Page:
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From the desk of Steve Lowell, Master Speaker and Mentor to those who speak in public.

A Few PowerPoint Tips

Sensational speakers speak from the soul, not from the screen. If you must use slides, such as PowerPoint, here are some tips:

Tip #1: Use PowerPoint, or other slides, only when it truly enhances your presentation. For each slide, ask yourself, "Does this slide actually fulfill a purpose, or is it just duplicating me?" If it's duplicating you, one of you is irrelevant. Get rid of it.

Tip #2: The text on your slides should never be less than 36 points in size. Any smaller, and your slides may not be recognizable to anyone more than a few rows from the front. Some people say 32 points is okay, but I’ve seen 32 point font get lost in the viewing. When it comes to the text on your PowerPoint slides, go big or go home.

Tip # 3: There are many reasons to avoid bullet points. The human brain recognizes and remembers "gist" before "detail." When your presentation is full of bullet points, you’re using detail to build gist, and this is completely opposite to how the brain works. Use large pictures, instead of text, and the retention factor jumps from 10% to 65% in most cases. (See page 234 of, “Brain Rules,” by Dr. John Medina).

Tip #4: Need another reason to avoid bullet points? Factor in that our brain accepts information using both an audio channel, and a visual channel. When we read words, our brain is using the AUDIO channel to convert those words into sound. If your audience is supposed to be listening to you speak, but they’re also trying to read bullet points, the audio channel becomes crowded, and the visual channel isn’t being used at all, substantially diluting the audience’s attention.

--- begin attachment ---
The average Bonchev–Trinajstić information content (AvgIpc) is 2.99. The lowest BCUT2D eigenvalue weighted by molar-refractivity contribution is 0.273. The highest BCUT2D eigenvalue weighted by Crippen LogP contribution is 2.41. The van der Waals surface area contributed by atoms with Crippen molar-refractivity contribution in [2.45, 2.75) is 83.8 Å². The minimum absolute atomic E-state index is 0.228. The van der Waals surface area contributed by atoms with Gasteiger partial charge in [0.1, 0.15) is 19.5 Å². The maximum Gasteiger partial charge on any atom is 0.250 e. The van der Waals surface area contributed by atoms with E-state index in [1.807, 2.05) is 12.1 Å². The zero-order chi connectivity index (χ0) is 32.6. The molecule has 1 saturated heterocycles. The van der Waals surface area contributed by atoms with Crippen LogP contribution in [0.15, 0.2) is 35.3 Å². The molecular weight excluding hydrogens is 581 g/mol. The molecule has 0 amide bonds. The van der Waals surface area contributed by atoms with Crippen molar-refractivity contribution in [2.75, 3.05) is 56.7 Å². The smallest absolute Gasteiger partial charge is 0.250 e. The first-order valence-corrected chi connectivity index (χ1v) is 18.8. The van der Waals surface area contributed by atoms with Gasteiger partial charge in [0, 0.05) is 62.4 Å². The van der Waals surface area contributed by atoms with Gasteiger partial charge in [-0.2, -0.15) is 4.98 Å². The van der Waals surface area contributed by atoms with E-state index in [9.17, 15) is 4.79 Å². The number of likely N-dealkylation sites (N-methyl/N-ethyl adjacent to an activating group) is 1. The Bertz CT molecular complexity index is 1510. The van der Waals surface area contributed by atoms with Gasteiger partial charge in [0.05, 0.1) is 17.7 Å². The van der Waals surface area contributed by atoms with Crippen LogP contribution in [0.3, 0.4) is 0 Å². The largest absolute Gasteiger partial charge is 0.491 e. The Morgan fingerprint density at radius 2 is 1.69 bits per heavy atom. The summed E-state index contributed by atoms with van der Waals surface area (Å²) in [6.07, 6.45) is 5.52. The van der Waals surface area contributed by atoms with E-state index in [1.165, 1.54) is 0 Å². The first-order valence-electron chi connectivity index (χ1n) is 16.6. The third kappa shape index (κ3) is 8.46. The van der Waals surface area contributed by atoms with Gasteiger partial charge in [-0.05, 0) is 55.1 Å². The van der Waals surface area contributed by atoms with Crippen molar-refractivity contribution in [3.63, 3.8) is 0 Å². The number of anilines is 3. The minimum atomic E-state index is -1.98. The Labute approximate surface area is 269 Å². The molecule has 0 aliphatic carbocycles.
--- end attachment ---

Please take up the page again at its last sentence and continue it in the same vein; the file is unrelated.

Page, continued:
Tip #5: Each slide should have only one purpose, one point, one image, and/or one caption. As a rule of thumb, and yes, there are exceptions, if you can’t write your caption on a 3 x 3 inch sticky note, you have too many words for one slide. Your audience should be able to look at your slide and get the point in one second flat, then turn their attention back to you, the speaker, where it belongs.

Tip # 6: Remove anything your slides contain that doesn’t support your message. Things you should remove are logos, flashy backgrounds, borders, animations, and graphics that don’t mean anything. Your slides will only do one of two things, support your message, or detract from your message. Do you really need a logo on every slide? Doesn’t your audience already know who you are? Promote with your talent, not your slides.

Tip # 7: PowerPoint has awesome animation tools. Use them wisely to build the story with your slides, never to simply dazzle your audience. With every animation, ask yourself this, “Does this support my message, or is it just here because it’s cool?” If it’s just there for the cool factor, dump it. If it enhances your point, keep it in there. Remember, YOU ARE the presentation, your slides are only there to enhance.

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